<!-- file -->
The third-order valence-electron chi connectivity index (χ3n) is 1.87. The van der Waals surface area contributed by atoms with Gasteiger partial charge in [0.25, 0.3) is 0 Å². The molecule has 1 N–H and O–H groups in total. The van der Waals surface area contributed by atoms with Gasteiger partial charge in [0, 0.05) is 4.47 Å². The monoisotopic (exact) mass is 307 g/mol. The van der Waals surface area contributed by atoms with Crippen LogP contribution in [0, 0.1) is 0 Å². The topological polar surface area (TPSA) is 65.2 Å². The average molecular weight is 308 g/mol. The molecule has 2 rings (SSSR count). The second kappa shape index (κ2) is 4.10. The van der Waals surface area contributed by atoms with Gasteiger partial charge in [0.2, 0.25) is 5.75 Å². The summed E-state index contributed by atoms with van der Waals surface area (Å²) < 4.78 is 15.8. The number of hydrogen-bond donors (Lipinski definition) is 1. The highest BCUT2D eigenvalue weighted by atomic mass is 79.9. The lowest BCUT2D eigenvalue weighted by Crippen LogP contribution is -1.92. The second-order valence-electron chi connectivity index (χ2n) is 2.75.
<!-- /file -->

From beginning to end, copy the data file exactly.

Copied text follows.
The third-order valence-electron chi connectivity index (χ3n) is 1.87. The van der Waals surface area contributed by atoms with Gasteiger partial charge in [0.25, 0.3) is 0 Å². The molecule has 1 N–H and O–H groups in total. The van der Waals surface area contributed by atoms with Gasteiger partial charge in [0, 0.05) is 4.47 Å². The monoisotopic (exact) mass is 307 g/mol. The van der Waals surface area contributed by atoms with Crippen LogP contribution in [0, 0.1) is 0 Å². The topological polar surface area (TPSA) is 65.2 Å². The average molecular weight is 308 g/mol. The molecule has 2 rings (SSSR count). The second kappa shape index (κ2) is 4.10. The van der Waals surface area contributed by atoms with Gasteiger partial charge in [0.2, 0.25) is 5.75 Å². The summed E-state index contributed by atoms with van der Waals surface area (Å²) < 4.78 is 15.8. The number of hydrogen-bond donors (Lipinski definition) is 1. The highest BCUT2D eigenvalue weighted by atomic mass is 79.9. The lowest BCUT2D eigenvalue weighted by Crippen LogP contribution is -1.92. The second-order valence-electron chi connectivity index (χ2n) is 2.75.